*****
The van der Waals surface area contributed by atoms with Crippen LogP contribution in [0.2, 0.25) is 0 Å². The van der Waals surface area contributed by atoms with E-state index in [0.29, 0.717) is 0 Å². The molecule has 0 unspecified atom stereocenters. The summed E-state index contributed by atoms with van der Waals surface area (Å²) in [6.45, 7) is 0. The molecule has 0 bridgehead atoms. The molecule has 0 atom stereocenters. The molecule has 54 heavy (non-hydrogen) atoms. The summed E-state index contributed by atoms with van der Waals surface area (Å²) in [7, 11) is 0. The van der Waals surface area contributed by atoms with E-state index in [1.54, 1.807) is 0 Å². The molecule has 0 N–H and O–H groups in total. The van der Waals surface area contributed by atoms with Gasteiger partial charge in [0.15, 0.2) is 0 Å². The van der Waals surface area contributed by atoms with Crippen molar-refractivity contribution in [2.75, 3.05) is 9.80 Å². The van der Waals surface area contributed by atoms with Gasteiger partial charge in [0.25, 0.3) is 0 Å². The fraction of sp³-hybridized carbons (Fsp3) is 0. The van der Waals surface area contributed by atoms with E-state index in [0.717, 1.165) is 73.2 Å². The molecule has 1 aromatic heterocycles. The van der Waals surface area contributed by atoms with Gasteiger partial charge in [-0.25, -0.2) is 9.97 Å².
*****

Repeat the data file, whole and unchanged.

The van der Waals surface area contributed by atoms with Crippen LogP contribution in [0.2, 0.25) is 0 Å². The van der Waals surface area contributed by atoms with E-state index in [0.29, 0.717) is 0 Å². The molecule has 0 unspecified atom stereocenters. The summed E-state index contributed by atoms with van der Waals surface area (Å²) in [6.45, 7) is 0. The molecule has 0 bridgehead atoms. The molecule has 0 atom stereocenters. The molecule has 54 heavy (non-hydrogen) atoms. The summed E-state index contributed by atoms with van der Waals surface area (Å²) in [7, 11) is 0. The van der Waals surface area contributed by atoms with E-state index in [1.54, 1.807) is 0 Å². The molecule has 0 N–H and O–H groups in total. The van der Waals surface area contributed by atoms with Gasteiger partial charge in [0.15, 0.2) is 0 Å². The van der Waals surface area contributed by atoms with Crippen molar-refractivity contribution in [2.75, 3.05) is 9.80 Å². The van der Waals surface area contributed by atoms with Gasteiger partial charge in [0.25, 0.3) is 0 Å². The fraction of sp³-hybridized carbons (Fsp3) is 0. The van der Waals surface area contributed by atoms with E-state index in [0.717, 1.165) is 73.2 Å². The molecule has 1 aromatic heterocycles. The van der Waals surface area contributed by atoms with Gasteiger partial charge in [-0.25, -0.2) is 9.97 Å².